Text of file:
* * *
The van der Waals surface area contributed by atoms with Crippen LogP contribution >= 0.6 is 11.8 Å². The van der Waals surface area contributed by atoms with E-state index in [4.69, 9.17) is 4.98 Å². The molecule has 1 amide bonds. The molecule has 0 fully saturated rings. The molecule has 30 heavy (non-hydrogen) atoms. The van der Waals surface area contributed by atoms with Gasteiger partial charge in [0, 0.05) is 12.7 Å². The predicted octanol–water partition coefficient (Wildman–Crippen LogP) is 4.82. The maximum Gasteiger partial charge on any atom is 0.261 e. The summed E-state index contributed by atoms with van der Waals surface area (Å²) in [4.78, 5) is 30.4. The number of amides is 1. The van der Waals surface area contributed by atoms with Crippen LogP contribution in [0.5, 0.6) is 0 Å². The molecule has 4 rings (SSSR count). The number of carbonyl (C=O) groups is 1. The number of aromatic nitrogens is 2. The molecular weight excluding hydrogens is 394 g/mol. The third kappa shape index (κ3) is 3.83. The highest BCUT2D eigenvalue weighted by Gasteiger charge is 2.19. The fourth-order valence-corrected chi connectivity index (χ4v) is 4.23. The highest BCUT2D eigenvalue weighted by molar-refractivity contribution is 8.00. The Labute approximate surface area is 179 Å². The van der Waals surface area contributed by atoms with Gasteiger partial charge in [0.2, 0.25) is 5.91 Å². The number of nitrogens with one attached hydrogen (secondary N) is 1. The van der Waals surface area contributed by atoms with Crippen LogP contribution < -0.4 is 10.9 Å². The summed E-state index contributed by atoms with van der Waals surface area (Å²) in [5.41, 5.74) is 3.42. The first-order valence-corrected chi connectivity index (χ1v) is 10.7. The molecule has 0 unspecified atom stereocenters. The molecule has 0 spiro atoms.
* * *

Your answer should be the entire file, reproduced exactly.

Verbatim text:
The van der Waals surface area contributed by atoms with Crippen LogP contribution >= 0.6 is 11.8 Å². The van der Waals surface area contributed by atoms with E-state index in [4.69, 9.17) is 4.98 Å². The molecule has 1 amide bonds. The molecule has 0 fully saturated rings. The molecule has 30 heavy (non-hydrogen) atoms. The van der Waals surface area contributed by atoms with Gasteiger partial charge in [0, 0.05) is 12.7 Å². The predicted octanol–water partition coefficient (Wildman–Crippen LogP) is 4.82. The maximum Gasteiger partial charge on any atom is 0.261 e. The summed E-state index contributed by atoms with van der Waals surface area (Å²) in [4.78, 5) is 30.4. The number of amides is 1. The van der Waals surface area contributed by atoms with Crippen LogP contribution in [0.5, 0.6) is 0 Å². The molecule has 4 rings (SSSR count). The number of carbonyl (C=O) groups is 1. The number of aromatic nitrogens is 2. The molecular weight excluding hydrogens is 394 g/mol. The third kappa shape index (κ3) is 3.83. The highest BCUT2D eigenvalue weighted by Gasteiger charge is 2.19. The fourth-order valence-corrected chi connectivity index (χ4v) is 4.23. The highest BCUT2D eigenvalue weighted by molar-refractivity contribution is 8.00. The Labute approximate surface area is 179 Å². The van der Waals surface area contributed by atoms with Gasteiger partial charge in [0.2, 0.25) is 5.91 Å². The number of nitrogens with one attached hydrogen (secondary N) is 1. The van der Waals surface area contributed by atoms with Crippen LogP contribution < -0.4 is 10.9 Å². The summed E-state index contributed by atoms with van der Waals surface area (Å²) in [5.41, 5.74) is 3.42. The first-order valence-corrected chi connectivity index (χ1v) is 10.7. The molecule has 0 unspecified atom stereocenters. The molecule has 0 spiro atoms.